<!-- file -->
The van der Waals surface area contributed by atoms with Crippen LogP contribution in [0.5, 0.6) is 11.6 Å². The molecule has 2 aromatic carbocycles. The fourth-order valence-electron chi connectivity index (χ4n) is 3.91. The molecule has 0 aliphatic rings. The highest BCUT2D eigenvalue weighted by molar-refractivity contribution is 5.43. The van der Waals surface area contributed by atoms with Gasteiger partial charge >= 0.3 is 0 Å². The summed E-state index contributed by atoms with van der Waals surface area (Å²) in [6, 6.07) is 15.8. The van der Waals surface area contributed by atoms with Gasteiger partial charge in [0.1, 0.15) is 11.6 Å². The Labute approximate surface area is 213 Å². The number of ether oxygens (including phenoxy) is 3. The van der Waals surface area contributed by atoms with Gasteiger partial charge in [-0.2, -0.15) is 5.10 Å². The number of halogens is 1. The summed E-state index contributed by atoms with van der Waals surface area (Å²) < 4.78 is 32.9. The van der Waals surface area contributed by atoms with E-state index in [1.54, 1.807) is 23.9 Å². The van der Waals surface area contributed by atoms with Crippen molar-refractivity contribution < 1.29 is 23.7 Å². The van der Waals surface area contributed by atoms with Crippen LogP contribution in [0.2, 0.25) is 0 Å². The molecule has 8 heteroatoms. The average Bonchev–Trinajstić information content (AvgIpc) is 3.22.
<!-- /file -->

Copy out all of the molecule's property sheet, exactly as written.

The van der Waals surface area contributed by atoms with Crippen LogP contribution in [0.5, 0.6) is 11.6 Å². The molecule has 2 aromatic carbocycles. The fourth-order valence-electron chi connectivity index (χ4n) is 3.91. The molecule has 0 aliphatic rings. The highest BCUT2D eigenvalue weighted by molar-refractivity contribution is 5.43. The van der Waals surface area contributed by atoms with Gasteiger partial charge >= 0.3 is 0 Å². The summed E-state index contributed by atoms with van der Waals surface area (Å²) in [6, 6.07) is 15.8. The van der Waals surface area contributed by atoms with Gasteiger partial charge in [0.1, 0.15) is 11.6 Å². The Labute approximate surface area is 213 Å². The number of ether oxygens (including phenoxy) is 3. The van der Waals surface area contributed by atoms with Gasteiger partial charge in [-0.2, -0.15) is 5.10 Å². The number of halogens is 1. The summed E-state index contributed by atoms with van der Waals surface area (Å²) < 4.78 is 32.9. The van der Waals surface area contributed by atoms with E-state index in [1.54, 1.807) is 23.9 Å². The van der Waals surface area contributed by atoms with Crippen molar-refractivity contribution < 1.29 is 23.7 Å². The van der Waals surface area contributed by atoms with Crippen LogP contribution in [0.2, 0.25) is 0 Å². The molecule has 8 heteroatoms. The average Bonchev–Trinajstić information content (AvgIpc) is 3.22.